Some Apple Users Protest, While Others Line Up for iPad 3 Launch

Consumers gathered at Apple stores in Washington, DC, New York City, and San Francisco, asking Apple for a new product release plan that stops worker abuse.


While consumers lined up Friday to purchase the latest iPad, demonstrators also gathered near Apple store locations to raise concerns over unfair labor practices in Apple factories

Apple users supporting the Change.org campaign, demanding the company to focus on worker safety, demonstrated outside Apple store locations in Georgetown, New York City and San Francisco, according to the Washington Post

Demonstrators asked that Apple create a worker protection strategy to prevent workplace abuse, injury, and death—including how to keep workers safe during labor-intensive releases of new products like the iPad 3.

Local consumers armed with banners, handouts and posters, with comments from Apple users around the world, joined the lines of those waiting to buy iPads, asking Apple to commit to implementing a worker protection strategy with a clear timeline.

Apple user Mark Shields launched the campaign in February after learning about poor working conditions in Chinese factories where the bulk of Apple products are manufactured, including the iPad. According to CNN.com, workers complained of a miliatry-like atmosphere where they are surveyed and not allowed to questions authority. These conditions were linked to a string of suicides at Shenzhen plant, CNN.com reports.

After Mark delivered 250,000 petition signatures to six Apple stores around the world, Apple announced the results of their factory investigations would be transparent, and Foxconn raised wages for workers.  

Meanwhile, customers lined up near Apple stores around the world awaiting the launch of the iPad 3. Apple fanatics spent the night sleeping outside the store in Tokyo just to be among the first to get their hands on the third generation iPad—which has an improved retina display, a 5-megapizel iSight camera and 4G LTE speed among its features.

Click here to see a photo gallery of Friday’s iPad launch.

So what do you think?

  • When buying products it may be easy to not think about the conditions under which they were made—is this something that would change your mind about standing in line outside the Apple store for the latest gadget?
  • Will you still buy the iPad 3?
  • Do you think about fair labor practices when you purchase products?

Let us know in the poll!

Scott Petricig March 17, 2012 at 03:04 AM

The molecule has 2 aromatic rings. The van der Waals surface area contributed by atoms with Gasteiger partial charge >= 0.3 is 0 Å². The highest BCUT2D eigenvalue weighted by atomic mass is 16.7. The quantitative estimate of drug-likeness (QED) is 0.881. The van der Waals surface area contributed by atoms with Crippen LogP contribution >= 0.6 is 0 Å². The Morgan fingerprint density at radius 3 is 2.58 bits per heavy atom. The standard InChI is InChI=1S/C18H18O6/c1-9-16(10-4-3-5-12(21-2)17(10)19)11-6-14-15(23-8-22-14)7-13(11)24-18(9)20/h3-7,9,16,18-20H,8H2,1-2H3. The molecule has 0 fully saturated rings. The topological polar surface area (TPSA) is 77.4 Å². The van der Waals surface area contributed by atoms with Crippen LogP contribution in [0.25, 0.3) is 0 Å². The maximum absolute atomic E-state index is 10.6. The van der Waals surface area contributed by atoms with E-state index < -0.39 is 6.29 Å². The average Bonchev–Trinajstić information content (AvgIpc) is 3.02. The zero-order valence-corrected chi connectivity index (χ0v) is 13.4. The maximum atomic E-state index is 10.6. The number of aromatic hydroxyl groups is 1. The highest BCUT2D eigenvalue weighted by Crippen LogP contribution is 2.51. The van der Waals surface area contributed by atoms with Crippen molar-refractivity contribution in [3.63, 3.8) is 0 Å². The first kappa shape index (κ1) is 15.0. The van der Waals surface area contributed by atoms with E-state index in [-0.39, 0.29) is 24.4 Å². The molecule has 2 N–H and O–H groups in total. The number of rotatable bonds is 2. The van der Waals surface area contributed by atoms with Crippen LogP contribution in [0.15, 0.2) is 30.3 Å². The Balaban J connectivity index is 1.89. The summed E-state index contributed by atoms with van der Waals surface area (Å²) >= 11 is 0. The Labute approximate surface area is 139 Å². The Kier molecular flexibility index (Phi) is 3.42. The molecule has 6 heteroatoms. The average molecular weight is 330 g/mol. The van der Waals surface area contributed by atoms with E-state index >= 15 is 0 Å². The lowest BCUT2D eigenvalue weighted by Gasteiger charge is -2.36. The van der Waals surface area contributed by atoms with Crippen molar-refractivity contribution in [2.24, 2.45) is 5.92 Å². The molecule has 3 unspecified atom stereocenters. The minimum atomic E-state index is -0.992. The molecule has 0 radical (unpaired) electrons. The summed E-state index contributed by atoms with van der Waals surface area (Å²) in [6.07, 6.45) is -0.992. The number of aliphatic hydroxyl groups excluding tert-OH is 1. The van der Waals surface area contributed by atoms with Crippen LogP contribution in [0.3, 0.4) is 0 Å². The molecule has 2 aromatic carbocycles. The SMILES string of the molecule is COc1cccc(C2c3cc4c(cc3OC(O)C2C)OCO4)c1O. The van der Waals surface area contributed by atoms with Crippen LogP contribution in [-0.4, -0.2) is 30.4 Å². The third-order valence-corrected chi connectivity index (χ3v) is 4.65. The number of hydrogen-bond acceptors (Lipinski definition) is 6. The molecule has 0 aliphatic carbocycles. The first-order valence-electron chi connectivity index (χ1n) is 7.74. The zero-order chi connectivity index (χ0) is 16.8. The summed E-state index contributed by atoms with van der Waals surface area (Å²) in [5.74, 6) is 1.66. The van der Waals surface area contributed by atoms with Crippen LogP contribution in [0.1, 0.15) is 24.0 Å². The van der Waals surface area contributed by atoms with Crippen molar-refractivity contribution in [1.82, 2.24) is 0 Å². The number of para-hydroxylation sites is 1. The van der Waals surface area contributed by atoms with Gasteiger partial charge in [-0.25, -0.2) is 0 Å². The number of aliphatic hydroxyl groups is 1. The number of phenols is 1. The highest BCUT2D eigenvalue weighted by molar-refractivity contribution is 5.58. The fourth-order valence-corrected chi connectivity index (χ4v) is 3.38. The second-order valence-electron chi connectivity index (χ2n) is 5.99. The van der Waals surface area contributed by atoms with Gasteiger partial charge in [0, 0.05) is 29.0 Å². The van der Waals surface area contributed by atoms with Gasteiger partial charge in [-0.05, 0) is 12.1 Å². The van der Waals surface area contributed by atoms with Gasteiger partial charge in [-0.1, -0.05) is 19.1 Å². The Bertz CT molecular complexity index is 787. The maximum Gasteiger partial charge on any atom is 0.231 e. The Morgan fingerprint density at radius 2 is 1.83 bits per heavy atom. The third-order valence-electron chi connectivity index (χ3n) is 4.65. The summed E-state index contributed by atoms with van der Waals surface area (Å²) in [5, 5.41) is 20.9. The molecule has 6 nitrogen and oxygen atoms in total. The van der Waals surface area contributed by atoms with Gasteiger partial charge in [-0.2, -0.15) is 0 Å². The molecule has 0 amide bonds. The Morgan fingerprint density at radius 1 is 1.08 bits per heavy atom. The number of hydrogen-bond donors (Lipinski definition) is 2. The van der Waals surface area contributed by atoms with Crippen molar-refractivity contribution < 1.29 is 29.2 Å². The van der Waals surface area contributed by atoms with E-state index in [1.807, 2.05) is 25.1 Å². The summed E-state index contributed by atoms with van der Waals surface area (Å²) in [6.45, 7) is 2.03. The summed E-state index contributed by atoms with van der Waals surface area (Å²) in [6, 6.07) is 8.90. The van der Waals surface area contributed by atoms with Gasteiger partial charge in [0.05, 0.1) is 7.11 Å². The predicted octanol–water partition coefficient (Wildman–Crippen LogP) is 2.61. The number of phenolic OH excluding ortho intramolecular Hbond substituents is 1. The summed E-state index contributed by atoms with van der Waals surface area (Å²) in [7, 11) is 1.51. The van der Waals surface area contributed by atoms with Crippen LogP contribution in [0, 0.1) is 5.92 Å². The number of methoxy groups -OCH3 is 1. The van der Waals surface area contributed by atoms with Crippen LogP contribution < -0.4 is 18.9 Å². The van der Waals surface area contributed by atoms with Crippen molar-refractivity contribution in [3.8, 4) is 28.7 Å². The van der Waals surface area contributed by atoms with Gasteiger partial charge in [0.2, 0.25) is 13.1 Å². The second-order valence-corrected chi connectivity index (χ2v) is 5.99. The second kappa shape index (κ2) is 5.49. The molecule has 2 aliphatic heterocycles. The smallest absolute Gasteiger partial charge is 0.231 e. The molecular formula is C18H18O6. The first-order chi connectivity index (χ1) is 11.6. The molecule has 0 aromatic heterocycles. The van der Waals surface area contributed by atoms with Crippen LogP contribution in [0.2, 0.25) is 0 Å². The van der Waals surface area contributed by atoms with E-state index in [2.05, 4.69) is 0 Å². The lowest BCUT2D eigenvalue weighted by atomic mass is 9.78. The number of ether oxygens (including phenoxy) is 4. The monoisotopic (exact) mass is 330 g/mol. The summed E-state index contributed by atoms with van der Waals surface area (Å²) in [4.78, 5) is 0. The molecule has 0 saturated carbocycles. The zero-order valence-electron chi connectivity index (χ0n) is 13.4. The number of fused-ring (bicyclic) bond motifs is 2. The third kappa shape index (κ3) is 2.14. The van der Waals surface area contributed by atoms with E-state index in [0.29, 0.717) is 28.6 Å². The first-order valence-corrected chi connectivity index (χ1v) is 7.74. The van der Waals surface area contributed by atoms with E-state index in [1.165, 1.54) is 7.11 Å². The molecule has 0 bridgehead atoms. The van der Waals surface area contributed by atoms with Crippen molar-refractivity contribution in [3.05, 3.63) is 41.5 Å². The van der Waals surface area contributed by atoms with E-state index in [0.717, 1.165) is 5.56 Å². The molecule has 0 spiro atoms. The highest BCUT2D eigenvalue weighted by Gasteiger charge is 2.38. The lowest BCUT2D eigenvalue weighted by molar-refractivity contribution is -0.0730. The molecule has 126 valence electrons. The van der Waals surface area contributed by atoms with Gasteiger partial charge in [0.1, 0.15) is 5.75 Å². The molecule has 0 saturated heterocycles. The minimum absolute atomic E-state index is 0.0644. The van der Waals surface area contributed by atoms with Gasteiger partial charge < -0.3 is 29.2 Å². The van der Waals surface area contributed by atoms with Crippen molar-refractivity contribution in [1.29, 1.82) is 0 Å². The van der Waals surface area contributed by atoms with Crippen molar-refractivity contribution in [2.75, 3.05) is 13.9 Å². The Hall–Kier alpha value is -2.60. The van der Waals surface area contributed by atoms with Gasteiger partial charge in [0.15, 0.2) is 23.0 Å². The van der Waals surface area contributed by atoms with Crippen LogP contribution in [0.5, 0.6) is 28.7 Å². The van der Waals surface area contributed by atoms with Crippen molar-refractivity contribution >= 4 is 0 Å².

Okay the important things to remember here are: 1) Apple does not have factories - They contract manufacturing companies such as Foxconn to produce their products 2) Companies such as Foxconn have many other large customers as well - it's not just Apple products being produced there 3) Apple does not control the working conditions or anything else in these factories beyond what may be in their contract Yes, Apple may have a lot of influence on these factories since they are one of the very large customers. But it's important to remember that Apple does not run these factories and does not employ the workers.
Rarity March 17, 2012 at 05:29 AM
Yes, you hit the spot. That's the problem with mainstream news trying to cover tech stories. This is about Foxconn and chinese labor industry as a whole.
BOB I March 17, 2012 at 11:34 AM
who really cares
Suzanne March 17, 2012 at 08:13 PM
I do. I'm having trouble imagining kids killing themselves, rather than go back to sweatshops. Maybe, it's because I have kids. Maybe, it's because it is wrong. I just upgraded my phone. I wanted an iphone. But decided -- not at that price. I asked where the phones were made, I decided I'd rather invest my little bit in South Korea, where we have a little more democracy and fairness and bought an LG. My last one was great too. I love apple computers too. HOWEVER, they are responsible for overseeing their sub-contractors. It's ultimately their product and their name and reputation. Don't think they'd have had the ability to get to where they are with out the way this country used to work, and certainly not in China.
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